Speech from Dr Hamadoun I. Touré, ITU Secretary-General

Seoul, Korea
18 June 2008

Ambassador Gross
Distinguished colleagues,
Ladies and gentlemen,

Throughout the developing world, today’s great success story is mobile. But tomorrow, our priorities must centre on bringing broadband Internet within easy reach of all in order to avoid creating a devastating new Digital Divide.

In a rapidly globalizing economy, broadband networks are essential basic infrastructure, as vital to economic and social development as networks like transport, water and power.

ITU statistics reveal positive growth trends: at the turn of the millennium, the 49 UN-designated LDCs together shared just 370,000 Internet users. By the start of this year, that figure had reached some 11 million.

But it is clear to all of us that both growth rates and access speeds are still nowhere near fast enough. Users in developing countries are struggling to access information via dial-up connections, and are already locked out of the full online experience. Without faster access, it may not be long before they find themselves locked out of the modern world altogether.

Working more closely with the private sector is one way we can leverage new opportunities. In 2005, ITU launched Connect the World, an innovative development initiative founded on building multi-stakeholder synergies between private companies, governments and development agencies.

The advent of new technologies and innovative financing and pricing strategies is now drawing investors’ attention to the huge untapped potential in many developing markets. With nearly 260 million subscribers, India recently emerged as the world’s second-largest mobile market after China, and is adding 6 million new mobile lines each month. Africa has become the world’s most unwired continent, with mobile accounting for over 90% of all lines. And even small isolated island states such as Fiji and Samoa now boast mobile teledensities of over 50%.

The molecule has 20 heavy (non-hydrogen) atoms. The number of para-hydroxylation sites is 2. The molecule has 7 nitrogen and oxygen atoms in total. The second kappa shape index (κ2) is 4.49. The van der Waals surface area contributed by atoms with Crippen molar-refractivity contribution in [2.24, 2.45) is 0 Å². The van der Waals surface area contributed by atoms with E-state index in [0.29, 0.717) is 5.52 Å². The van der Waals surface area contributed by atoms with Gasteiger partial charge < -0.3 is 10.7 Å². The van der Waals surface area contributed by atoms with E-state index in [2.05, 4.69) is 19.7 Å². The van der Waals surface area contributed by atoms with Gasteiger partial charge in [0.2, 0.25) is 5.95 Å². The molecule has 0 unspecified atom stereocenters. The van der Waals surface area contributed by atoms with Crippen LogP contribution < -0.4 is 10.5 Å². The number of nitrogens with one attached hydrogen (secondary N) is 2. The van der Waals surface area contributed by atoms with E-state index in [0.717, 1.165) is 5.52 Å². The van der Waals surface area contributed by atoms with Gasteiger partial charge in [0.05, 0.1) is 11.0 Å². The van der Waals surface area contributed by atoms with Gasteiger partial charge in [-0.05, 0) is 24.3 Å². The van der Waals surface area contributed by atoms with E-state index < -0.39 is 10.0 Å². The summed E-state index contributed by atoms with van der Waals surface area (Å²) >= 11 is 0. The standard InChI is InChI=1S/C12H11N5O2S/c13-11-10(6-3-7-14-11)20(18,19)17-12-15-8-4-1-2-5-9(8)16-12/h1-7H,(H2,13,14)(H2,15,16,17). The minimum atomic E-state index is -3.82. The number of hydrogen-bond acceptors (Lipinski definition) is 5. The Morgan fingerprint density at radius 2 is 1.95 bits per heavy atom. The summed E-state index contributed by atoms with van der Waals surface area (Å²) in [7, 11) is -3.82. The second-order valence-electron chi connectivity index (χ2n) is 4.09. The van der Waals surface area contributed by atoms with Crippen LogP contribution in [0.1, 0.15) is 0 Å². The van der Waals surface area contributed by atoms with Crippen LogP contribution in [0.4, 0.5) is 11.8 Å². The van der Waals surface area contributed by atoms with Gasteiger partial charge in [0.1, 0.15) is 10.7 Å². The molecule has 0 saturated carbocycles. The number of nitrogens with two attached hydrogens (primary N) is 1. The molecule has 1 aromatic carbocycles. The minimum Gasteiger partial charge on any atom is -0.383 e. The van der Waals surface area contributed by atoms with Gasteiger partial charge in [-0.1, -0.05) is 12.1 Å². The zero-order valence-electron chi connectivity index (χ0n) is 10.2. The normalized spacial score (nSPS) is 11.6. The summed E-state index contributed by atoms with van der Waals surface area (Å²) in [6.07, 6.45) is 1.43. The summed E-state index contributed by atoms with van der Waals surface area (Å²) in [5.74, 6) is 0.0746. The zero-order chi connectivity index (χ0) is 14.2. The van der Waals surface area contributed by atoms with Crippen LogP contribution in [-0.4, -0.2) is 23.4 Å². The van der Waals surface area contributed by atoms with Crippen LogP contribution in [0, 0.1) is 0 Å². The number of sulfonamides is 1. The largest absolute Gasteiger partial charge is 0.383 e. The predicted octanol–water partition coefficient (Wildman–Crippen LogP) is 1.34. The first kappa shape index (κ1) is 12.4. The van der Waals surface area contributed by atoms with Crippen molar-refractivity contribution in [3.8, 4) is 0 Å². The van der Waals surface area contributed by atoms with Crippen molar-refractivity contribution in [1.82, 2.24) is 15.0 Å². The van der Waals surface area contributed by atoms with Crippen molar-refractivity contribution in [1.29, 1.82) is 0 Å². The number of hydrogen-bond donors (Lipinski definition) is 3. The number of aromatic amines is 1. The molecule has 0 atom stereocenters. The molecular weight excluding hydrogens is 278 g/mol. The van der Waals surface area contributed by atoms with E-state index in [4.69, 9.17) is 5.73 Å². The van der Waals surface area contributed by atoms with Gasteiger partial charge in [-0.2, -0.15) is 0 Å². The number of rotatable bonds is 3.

With their impressive cellular penetration, a great many developing countries are thus in a prime position to harness new broadband wireless technologies that can deliver fast, affordable internet service regardless of a country’s lack of landline infrastructure. WiMAX, Mobile WiMAX, IMT-Advanced, latest-generation VSAT – these and other new technologies have enormous potential to overcome the tyrannies of distance and deployment costs to bring affordable access to populations in the developing world.

Complementing private sector investment, cooperative development initiatives led by government and intergovernmental agencies such as my own will continue to be important in identifying priorities and focusing investment. ITU’s Connect Africa Summit, held in Kigali last October, generated over 55 billion dollars worth of commitments to interconnect all African capitals and major cities with broadband infrastructure and to strengthen connectivity to the rest of the world by 2012. The outstanding success of this initiative has prompted ITU to consider similar events, targeting other developing regions.

At a governmental level, enlightened regulation and pro-ICT policies will clearly be critical. So will new approaches like infrastructure sharing, which served as the focus of ITU’s 2008 Global Symposium for Regulators. This new approach, which is already being successfully deployed in countries like India, offers great opportunities for operators to leverage existing networks like GSM cellular, electricity and transport to dramatically reduce the cost of wireless broadband deployment.

Of course, ensuring the right infrastructure is in place is only part of the puzzle. Empowering people to use these new tools and building confidence in online networks will be essential to stimulating global uptake of technology as it becomes available.

In the face of mounting cybercrime, we all face new challenges in enforcing cybersecurity – yet many developing nations lack the resources to effectively counter this threat.

The far-reaching nature of the many legal, technical and institutional challenges means that they can only be effectively addressed through active international cooperation. That has prompted ITU to launch a new Global Cybersecurity Agenda. This framework will build on existing national and regional initiatives and will encourage wide-ranging collaboration between all stakeholders, with the aim of building a safer and more inclusive Knowledge Society.

Thank you.